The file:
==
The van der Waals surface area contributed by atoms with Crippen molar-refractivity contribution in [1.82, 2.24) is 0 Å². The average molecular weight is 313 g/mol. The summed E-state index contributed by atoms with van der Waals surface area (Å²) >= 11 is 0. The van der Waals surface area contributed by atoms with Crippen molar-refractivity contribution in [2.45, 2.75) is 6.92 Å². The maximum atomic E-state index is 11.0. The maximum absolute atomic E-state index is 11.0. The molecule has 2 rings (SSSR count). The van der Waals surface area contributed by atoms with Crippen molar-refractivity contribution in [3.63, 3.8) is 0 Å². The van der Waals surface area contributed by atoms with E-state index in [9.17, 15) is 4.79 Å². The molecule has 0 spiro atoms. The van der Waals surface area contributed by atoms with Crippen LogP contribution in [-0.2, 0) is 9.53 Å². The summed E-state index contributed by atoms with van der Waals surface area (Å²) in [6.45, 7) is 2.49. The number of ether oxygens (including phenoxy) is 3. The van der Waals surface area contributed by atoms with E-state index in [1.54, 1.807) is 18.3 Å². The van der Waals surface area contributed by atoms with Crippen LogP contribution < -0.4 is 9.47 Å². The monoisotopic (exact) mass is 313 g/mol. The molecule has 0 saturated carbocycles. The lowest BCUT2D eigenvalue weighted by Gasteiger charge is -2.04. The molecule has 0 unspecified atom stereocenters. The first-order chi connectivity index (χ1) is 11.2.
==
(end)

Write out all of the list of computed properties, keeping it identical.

The van der Waals surface area contributed by atoms with Crippen molar-refractivity contribution in [1.82, 2.24) is 0 Å². The average molecular weight is 313 g/mol. The summed E-state index contributed by atoms with van der Waals surface area (Å²) >= 11 is 0. The van der Waals surface area contributed by atoms with Crippen molar-refractivity contribution in [2.45, 2.75) is 6.92 Å². The maximum atomic E-state index is 11.0. The maximum absolute atomic E-state index is 11.0. The molecule has 2 rings (SSSR count). The van der Waals surface area contributed by atoms with Crippen molar-refractivity contribution in [3.63, 3.8) is 0 Å². The van der Waals surface area contributed by atoms with E-state index in [9.17, 15) is 4.79 Å². The molecule has 0 spiro atoms. The van der Waals surface area contributed by atoms with Crippen LogP contribution in [-0.2, 0) is 9.53 Å². The summed E-state index contributed by atoms with van der Waals surface area (Å²) in [6.45, 7) is 2.49. The number of ether oxygens (including phenoxy) is 3. The van der Waals surface area contributed by atoms with E-state index in [1.54, 1.807) is 18.3 Å². The van der Waals surface area contributed by atoms with Crippen LogP contribution < -0.4 is 9.47 Å². The monoisotopic (exact) mass is 313 g/mol. The molecule has 0 saturated carbocycles. The lowest BCUT2D eigenvalue weighted by Gasteiger charge is -2.04. The molecule has 0 unspecified atom stereocenters. The first-order chi connectivity index (χ1) is 11.2.